vr5:25 pm……. 5:27 pm……..5:45 pm….. 5:53 pm…….5:58 pm….. I had looked at the watch more than a hundred times in the last half an hour. I couldn’t wait for 6:30 pm; I had to get out of the office. Had to be somewhere by 7:00pm. I got up and went into the lady’s room, washed my face, and stared into the mirror. I was pretty and I knew it. I adjusted my kurti and re-did my hair. Looked at myself again in the mirror and walked out of the lady’s room. I got back to my desk and sank into my seat in the hope that no one finds me to dump work on my table. I just had to leave at 6:30 pm. It would be another twenty minutes to that. I waited, checked my e-mail, posted a few messages on facebook, and looked at the watch again. Now it would be another eight minutes before I could leave. I would need five minutes to get the car out and then depending on the traffic would need another thirty minutes to get there.

I had waited enough, the minute the watch showed 6:30 pm; I got up and walked straight towards the door. I had a smile on my face, didn’t bother saying bye to anyone, lest they delay me by talking. I got into the lift and could almost hear my heart pound. I was turning red, I just couldn’t wait. I got into my car, switched on the radio and drove out of the basement parking, smiling. The traffic seemed easy. I was enjoying the drive, the music, and was looking forward to the rest of the evening.

I drove into the much too familiar lane and frantically looked around for a parking spot. I found one almost immediately. I parked the car and looked into the mirror, tucked the hair strand behind my ear, wore my best smile, and got out of the car. A sudden feeling of adventure surged through me. I walked into the housing block with such confidence, walked straight towards the lift and waited for it to get to the ground floor. I was in no mood to make small talk with anyone, all I wanted was to reach the eighth floor, and reach it fast. An old man walked towards the lift and smiled at me, I smiled back hoping and wishing that he wouldn’t start a conversation.  “Hello, are you new here?” he asked.  I wish I could pretend I didn’t hear, but alas, “I am visiting a friend here Uncle”, I replied as politely as I could. “Oh which floor, whom are you visiting?” he went on to ask.  “Do you know everyone who lives here?” was my immediate retort. My statement was uncalled for but he provoked me into saying it. I think he didn’t appreciate the tone and the manner in which I replied. The ride upto our respective floors went past in complete silence. Thankfully he had to get off on the fifth floor. I heaved a sigh of relief as he got out on the fifth floor. I quickly straightened my clothes and looked at my face in the mirror. I smiled at the reflection.

The lift door opened on the eighth floor, I stepped out, turned left and headed towards the doorbell that I had rung so many times before. Yet, everytime I got close to that bell my heart would start beating loudly. I stood there for a few minutes, waited till my heart beat had returned to normalcy, and rang the bell. I waited patiently for the door to open.  After what seemed like an eternity, he opened the door. We smiled at each other and I stepped into the much too familiar space. We hugged each with such fervour that it amazed me. I walked in and put my bag down on the sofa, walked into the kitchen and put the milk to boil. He liked the way I made tea and I needed my evening tea. I poured it into our mugs, which we had picked up at a sale a few weeks ago. We sat together in the balcony with our mugs. There was never any need to fill the silence with words, we enjoyed the silence, and it felt comfortable. A few minutes later I started talking about my day, whom I had met, what I had eaten, the work I had completed, and also the work that I had conveniently not completed. He listened patiently and smiled when he heard of the work I had not completed. “How was your day?” I asked. “I managed to write a few chapters today”. “Oh great, so the plot is falling into place,” I exclaimed. “Have you spoken to the publishers yet? When do they want the draft by?” I had so many questions to ask him. “They are willing to wait for another three months”. Three months – three months is all the time I would have with him. After the completion of his book, he would leave the city. He would go back to Bombay, back to where he came from. “Good, good. Three months is good. I am certain that you will have the draft by then.” We continued to talk and when I looked at my watch it was already 8:30 pm. I got up in a hurry and picked up the mugs and went into the kitchen. I had to leave, had to get back.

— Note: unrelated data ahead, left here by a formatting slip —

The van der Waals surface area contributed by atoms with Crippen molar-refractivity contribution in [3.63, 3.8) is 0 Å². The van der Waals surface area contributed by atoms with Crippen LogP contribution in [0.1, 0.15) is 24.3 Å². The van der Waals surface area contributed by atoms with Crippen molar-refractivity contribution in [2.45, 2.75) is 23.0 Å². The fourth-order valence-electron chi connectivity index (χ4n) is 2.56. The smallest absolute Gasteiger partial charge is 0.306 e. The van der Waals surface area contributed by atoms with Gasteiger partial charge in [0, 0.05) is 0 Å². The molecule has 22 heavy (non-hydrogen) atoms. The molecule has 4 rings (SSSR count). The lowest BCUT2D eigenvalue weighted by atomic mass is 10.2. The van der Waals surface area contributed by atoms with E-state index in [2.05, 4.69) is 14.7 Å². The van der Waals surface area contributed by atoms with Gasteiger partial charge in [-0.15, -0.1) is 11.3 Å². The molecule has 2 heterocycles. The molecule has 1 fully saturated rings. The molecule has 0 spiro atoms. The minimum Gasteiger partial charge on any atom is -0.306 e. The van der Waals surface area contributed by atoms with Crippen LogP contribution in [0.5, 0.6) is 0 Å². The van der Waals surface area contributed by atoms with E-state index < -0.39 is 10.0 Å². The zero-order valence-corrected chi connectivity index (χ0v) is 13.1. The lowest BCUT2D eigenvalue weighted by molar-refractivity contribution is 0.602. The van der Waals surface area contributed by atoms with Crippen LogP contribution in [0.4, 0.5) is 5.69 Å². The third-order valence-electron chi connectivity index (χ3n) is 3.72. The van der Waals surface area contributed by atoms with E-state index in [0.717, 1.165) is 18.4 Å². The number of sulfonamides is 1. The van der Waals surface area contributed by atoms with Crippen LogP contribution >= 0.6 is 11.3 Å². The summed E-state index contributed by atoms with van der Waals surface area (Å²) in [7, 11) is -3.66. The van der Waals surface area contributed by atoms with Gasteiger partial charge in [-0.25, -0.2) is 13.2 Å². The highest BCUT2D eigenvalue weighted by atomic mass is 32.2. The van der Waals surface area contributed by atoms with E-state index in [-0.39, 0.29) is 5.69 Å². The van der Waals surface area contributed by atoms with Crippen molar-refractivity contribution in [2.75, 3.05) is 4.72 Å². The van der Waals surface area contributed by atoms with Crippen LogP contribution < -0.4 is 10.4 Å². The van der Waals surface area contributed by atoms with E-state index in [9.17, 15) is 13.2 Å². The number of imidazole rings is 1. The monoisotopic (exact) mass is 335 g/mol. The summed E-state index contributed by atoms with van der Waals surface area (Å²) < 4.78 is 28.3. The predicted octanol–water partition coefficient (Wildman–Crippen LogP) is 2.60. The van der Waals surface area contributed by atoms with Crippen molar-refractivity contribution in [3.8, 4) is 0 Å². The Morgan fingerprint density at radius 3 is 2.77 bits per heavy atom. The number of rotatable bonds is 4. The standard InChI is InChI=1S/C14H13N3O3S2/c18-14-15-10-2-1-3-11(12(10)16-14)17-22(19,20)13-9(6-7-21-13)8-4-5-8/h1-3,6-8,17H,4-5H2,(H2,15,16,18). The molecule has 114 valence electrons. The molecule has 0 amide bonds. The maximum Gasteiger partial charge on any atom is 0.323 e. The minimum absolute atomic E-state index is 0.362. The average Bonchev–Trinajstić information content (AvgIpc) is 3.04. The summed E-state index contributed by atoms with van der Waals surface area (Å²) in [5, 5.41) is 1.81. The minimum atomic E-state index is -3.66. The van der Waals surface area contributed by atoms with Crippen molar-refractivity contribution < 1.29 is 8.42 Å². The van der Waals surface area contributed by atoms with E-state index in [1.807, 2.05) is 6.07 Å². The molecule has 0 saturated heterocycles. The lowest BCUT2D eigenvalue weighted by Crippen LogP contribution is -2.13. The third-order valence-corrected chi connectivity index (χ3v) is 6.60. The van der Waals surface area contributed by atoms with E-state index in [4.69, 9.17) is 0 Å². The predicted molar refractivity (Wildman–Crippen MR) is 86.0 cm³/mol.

“I have to leave,” I said. “Hmmm… yes I know,” was all he said. I walked up to him and hugged him again, looked into his eyes, and kissed him. “I will be back tomorrow, same time.” I tried to say it as cheerfully as I could. I hated these goodbyes. I hated the fact that I had to leave him every day and go back. I walked to the door, opened it, and stepped out just as I had stepped in a few hours ago. I never turned and looked at him once I was out of the door; I walked straight towards the lift, got in and got out on the ground floor. Walking out every day from his house was such a clinical procedure. I would open the car door, sit inside and look for my mangalsutra in my bag and slip it over my neck. I would take out the little sindoor box I carried with me, look into the rear-view mirror and apply it. I would start the car and drive away. Ten minutes on the road and I would pick up my phone and call Dhruv, my husband. “Hi, have you reached home?” I would ask, and I knew the reply even before he said it. “Yes love, am home and am waiting for you.”

 

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